|“||Seller would prefer to use advertising and display shelves to promote products that are supported by manufacturers or wholesale companies Offering energy-efficient lighting can help to build up a unique selling position and market leadership||-|
|Wholesale companies||Can advertise with efficiency - which is connected to modern and up to date.||The price of efficient products seems to be high if only the investment and not the life-cycle costs are regarded|
|“||Offering high efficient products can help to build up a good market position||Risk with new product without experience|
|Internet shops||As for shop-based retailers||Users of internet are highly price sensible. Products with higher investment costs may meet a lower demand|
|Manufacturers||High efficient and high quality products will be a possibility to have a market advantage before mass manufacturers||Risk, if the user will be buying the more efficient products even if the life-cycle costs of the product are lower|
The different actors, which are involved into the market process, include:
These actors have different interests that often result in second best lighting solutions in terms of the climate, the environment as well as for the energy and maintenance costs of the user of the building. In the following table, we will look at the market situation for efficient lighting systems in public and commercial buildings. For each actor mentioned above their incentives and barriers to efficient lighting are described in the table.
|Building investor||Interested in low investment costs.||Usually is not the user and is not interested in low electricity consumption.|
|“||Owner can advertise with low electricity consumption and green image.||Is not an expert in efficient lighting technology.|
|“||-||Lack of information about efficient lighting and technical options.|
|User of building||Has to pay for electricity consumption. Would like to reduce the electricity costs for lighting and other technologies.||Does not know how long he/she will stay in the building. They will only invest in measures with a very short pay-back time (if the owner accepts it).|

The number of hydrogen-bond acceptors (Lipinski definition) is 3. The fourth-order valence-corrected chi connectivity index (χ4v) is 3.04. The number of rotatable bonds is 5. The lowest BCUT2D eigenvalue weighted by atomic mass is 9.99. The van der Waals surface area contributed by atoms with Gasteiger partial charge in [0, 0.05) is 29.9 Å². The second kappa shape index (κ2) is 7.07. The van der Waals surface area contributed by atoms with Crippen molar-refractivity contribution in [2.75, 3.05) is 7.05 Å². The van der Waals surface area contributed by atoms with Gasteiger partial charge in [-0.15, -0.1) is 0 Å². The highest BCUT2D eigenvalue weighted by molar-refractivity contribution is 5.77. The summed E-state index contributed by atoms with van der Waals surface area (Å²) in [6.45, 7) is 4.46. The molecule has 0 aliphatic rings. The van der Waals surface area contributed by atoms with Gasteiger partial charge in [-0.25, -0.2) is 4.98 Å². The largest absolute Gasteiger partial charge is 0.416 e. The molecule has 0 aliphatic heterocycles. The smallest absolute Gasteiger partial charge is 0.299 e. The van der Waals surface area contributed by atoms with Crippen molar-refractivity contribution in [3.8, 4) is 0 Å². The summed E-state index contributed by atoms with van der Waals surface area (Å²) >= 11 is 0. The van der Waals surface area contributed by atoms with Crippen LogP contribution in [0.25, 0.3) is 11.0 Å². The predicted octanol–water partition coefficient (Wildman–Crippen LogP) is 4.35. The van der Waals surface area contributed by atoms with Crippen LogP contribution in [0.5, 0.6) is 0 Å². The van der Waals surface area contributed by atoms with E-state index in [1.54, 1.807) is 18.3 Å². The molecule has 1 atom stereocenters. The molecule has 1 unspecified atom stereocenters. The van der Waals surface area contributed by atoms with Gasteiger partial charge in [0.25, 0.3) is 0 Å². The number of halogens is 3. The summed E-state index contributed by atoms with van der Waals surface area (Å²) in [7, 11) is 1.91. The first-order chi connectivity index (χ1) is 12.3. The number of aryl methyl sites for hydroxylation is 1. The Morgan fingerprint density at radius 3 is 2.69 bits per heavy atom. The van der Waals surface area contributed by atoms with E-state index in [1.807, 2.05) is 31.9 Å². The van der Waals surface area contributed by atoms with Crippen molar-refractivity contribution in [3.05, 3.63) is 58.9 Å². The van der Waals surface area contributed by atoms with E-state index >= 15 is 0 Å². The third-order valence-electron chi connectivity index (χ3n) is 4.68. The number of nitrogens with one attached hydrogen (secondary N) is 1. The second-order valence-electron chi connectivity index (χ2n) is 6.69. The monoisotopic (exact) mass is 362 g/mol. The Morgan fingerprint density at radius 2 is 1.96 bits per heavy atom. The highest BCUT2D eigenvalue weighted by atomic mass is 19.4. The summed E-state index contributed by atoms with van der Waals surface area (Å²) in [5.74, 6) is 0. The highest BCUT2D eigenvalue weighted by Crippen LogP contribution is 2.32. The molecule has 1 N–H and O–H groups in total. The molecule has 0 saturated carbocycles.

|Architects, designers||Good example of efficient lighting could be a showcase for future projects.||The economic result for the architect depends on the total cost of project. The higher the investment costs, the higher is the income.|
|“||-||Better planning needs more time and raises planning costs.|
|“||-||Other details pertaining to the quality of lighting and ambience required may be of higher importance than efficient lighting.|
|“||-||To be sure to fulfil the efficiency directives, the architects or lighting planner will prefer to be on the secure side of planning.|
|“||-||Power of habit and good experience with certain technologies and suppliers.|
|“||-||Building/rooms might be used for different proposes. In consequence lighting technologies employed may not be optimised.|
|“||-||Increased revenue and less work required if standard lighting technology is used (and not an optimized solution).|
|Municipality, government||Could be part of climate policy; show-case that municipality is working cost-effective with the money of the tax-payers.||No direct incentive to reduce life-cycle costs. Efficient lighting concepts need more work. The City/government employees do not get more money, if they are more engaged.|
|“||-||Low budget, need to reduce investment costs|
|Installation contractor||Good and efficient solution can be the base for further contracts.||Prefer to install the technologies they have previous experience with.|